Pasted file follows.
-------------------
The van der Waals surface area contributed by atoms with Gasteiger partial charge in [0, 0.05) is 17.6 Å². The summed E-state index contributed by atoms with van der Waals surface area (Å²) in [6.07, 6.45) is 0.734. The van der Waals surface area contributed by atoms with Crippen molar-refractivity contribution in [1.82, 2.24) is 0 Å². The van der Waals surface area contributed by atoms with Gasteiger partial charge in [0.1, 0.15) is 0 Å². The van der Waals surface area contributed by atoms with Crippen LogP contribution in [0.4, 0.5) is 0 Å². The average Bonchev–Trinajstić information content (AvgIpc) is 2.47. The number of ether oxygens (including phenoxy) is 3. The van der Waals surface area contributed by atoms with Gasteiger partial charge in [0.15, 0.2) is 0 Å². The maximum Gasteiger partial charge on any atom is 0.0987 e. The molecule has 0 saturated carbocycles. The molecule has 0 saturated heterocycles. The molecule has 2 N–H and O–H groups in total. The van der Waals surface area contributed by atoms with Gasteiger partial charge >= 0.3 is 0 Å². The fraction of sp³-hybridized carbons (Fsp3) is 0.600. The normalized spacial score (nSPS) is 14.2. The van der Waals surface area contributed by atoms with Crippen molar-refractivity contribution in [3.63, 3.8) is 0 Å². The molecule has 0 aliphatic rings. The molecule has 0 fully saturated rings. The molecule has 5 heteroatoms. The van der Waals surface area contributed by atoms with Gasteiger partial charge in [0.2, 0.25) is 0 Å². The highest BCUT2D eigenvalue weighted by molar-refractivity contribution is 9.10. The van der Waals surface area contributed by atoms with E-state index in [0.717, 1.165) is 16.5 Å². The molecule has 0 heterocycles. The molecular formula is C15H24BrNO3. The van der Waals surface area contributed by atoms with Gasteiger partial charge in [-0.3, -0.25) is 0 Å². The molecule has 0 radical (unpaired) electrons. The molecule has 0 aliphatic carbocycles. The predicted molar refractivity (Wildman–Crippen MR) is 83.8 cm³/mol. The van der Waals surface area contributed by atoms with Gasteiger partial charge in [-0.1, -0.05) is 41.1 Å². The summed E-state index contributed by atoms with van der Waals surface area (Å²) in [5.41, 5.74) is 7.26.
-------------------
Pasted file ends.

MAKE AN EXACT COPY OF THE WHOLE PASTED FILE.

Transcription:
The van der Waals surface area contributed by atoms with Gasteiger partial charge in [0, 0.05) is 17.6 Å². The summed E-state index contributed by atoms with van der Waals surface area (Å²) in [6.07, 6.45) is 0.734. The van der Waals surface area contributed by atoms with Crippen molar-refractivity contribution in [1.82, 2.24) is 0 Å². The van der Waals surface area contributed by atoms with Gasteiger partial charge in [0.1, 0.15) is 0 Å². The van der Waals surface area contributed by atoms with Crippen LogP contribution in [0.4, 0.5) is 0 Å². The average Bonchev–Trinajstić information content (AvgIpc) is 2.47. The number of ether oxygens (including phenoxy) is 3. The van der Waals surface area contributed by atoms with Gasteiger partial charge in [0.15, 0.2) is 0 Å². The maximum Gasteiger partial charge on any atom is 0.0987 e. The molecule has 0 saturated carbocycles. The molecule has 0 saturated heterocycles. The molecule has 2 N–H and O–H groups in total. The van der Waals surface area contributed by atoms with Gasteiger partial charge >= 0.3 is 0 Å². The fraction of sp³-hybridized carbons (Fsp3) is 0.600. The normalized spacial score (nSPS) is 14.2. The van der Waals surface area contributed by atoms with Crippen molar-refractivity contribution in [3.63, 3.8) is 0 Å². The molecule has 0 aliphatic rings. The molecule has 0 fully saturated rings. The molecule has 5 heteroatoms. The van der Waals surface area contributed by atoms with Gasteiger partial charge in [0.2, 0.25) is 0 Å². The highest BCUT2D eigenvalue weighted by molar-refractivity contribution is 9.10. The van der Waals surface area contributed by atoms with E-state index in [0.717, 1.165) is 16.5 Å². The molecule has 0 heterocycles. The molecular formula is C15H24BrNO3. The van der Waals surface area contributed by atoms with Gasteiger partial charge in [-0.3, -0.25) is 0 Å². The molecule has 0 radical (unpaired) electrons. The molecule has 0 aliphatic carbocycles. The predicted molar refractivity (Wildman–Crippen MR) is 83.8 cm³/mol. The van der Waals surface area contributed by atoms with Gasteiger partial charge in [-0.1, -0.05) is 41.1 Å². The summed E-state index contributed by atoms with van der Waals surface area (Å²) in [5.41, 5.74) is 7.26.